dir: Sarah Watt
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Since this flick cleaned up the major awards at this year’s AFIs, in a strong year for Australian cinema, I thought I’d give it a look, despite the fact that it’s been out for a donkey’s age. I do so prefer to keep things fresh for you, my loyal and easily bemused readers.

What we have here is not a failure to communicate, but an Australian version of those terrible films coming out of Britain perpetrated by those Working Title people. You know the ones, often directed by Richard Curtis, with random swearing substituting for humour, and more treacle and saccharine than you’ll find at your local confectioners. If you’re not up with Richard Curtis’ ‘oeuvre’, then think Four Weddings and a Funeral, and the diabolical Love Actually.

You’re looking at a large cast of characters, connected tangentially to each other, affected by central plot devices and prone to musical montages. And weepy rainy moments where everyone, generally living in the same town or geographical location, is sad at the same moment, mirrored by the weather.

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Little Fish

dir: Rowan Woods
[img_assist|nid=938|title=Cate getting her Blanchett on|desc=|link=none|align=right|width=300|height=399]
Each year they keep talking about the film that’s going to launch the renaissance of Australian cinema, and each year the call goes ignored and unlamented by Australian audiences.

It’s the unpopular kid at school who throws a big birthday on the Saturday afternoon, with the best party pies and those frankfurters on tooth picks, but no-one comes. The kid is left there crying, heart-broken, vowing to join the Liberal party at the soonest opportunity in order to exact revenge upon the world.

This is the latest flick to get touted as the be-all and end-all. And the call is still going to go unheeded. It’s a decent flick all the same.

It’s too downbeat. It’s too angular and deliberately unsatisfying, and incongruous. In fact, you’d wonder who thought this was really going to have any mass appeal. Sure, I saw it in a totally packed cinema, but that was on a Monday afternoon. Monday afternoons at the Nova mean you get to see any flick for 5 bucks. Every old person and their maiden aunt descends upon the Nova from every corner of the inner city, to the almost musical accompaniment of their creaking walking frames.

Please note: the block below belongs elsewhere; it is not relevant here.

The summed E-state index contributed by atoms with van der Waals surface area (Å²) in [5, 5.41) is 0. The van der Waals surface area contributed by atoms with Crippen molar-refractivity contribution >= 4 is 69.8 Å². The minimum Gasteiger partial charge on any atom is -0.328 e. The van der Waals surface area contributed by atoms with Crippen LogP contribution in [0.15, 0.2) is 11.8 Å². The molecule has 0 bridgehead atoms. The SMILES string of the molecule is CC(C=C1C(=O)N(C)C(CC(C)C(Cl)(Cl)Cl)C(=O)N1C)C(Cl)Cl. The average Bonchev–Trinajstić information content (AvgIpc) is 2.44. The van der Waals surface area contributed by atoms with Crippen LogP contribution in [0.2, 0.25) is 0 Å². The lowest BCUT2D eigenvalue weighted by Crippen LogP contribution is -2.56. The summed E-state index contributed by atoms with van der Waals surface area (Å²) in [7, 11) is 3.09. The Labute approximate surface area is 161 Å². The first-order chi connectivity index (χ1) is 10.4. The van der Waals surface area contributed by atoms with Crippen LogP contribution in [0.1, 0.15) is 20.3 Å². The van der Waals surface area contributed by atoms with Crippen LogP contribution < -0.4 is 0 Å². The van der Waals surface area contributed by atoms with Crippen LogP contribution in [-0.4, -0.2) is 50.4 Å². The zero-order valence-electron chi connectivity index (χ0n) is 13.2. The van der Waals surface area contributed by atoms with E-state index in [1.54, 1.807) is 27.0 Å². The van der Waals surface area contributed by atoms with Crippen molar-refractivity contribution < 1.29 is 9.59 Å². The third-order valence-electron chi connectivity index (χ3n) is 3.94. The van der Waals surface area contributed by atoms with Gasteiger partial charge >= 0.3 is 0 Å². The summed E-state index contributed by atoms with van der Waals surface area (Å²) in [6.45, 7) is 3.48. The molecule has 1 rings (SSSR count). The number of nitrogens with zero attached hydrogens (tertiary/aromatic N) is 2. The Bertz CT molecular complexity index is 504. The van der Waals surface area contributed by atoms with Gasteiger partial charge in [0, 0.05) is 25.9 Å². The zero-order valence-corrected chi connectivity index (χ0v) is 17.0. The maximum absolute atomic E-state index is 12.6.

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Last Days

dir: Gus Van Sant
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Hustle and Flow

dir: Craig Brewer
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There is a whole sub-genre of movies that usually go straight to video. They usually star minor rappers and hip-hop artists who want to play gangsters on film in order to live out their fantasy of being hard men, especially when they grew up far from the mean streets of South Central, Bedford-Stuyvesant, or Caroline Springs.

Seriously, you should check out the shelves of your local video store. There’s reams of these flicks, starring people you’ve never heard of, playing out these sub-rap video clip quality fantasies / tributes to their own egos. But you should definitely not watch them. No sins you’ve committed in your life would justify the punishment. Many of them are written and directed by homeless mental patients. At least it seems that way.

This flick shouldn’t be mistaken for one of those. It does have a lot to do with music, but is about far more than romanticising criminality or making an extended promotional opportunity for shills to shill their shilling-worth wares to get more record sales.

Like the recent and unreviewable Get Rich or Die Tryin’, starring a man named after half a dollar. Half a fucking dollar! Even without inflation that’s practically worthless.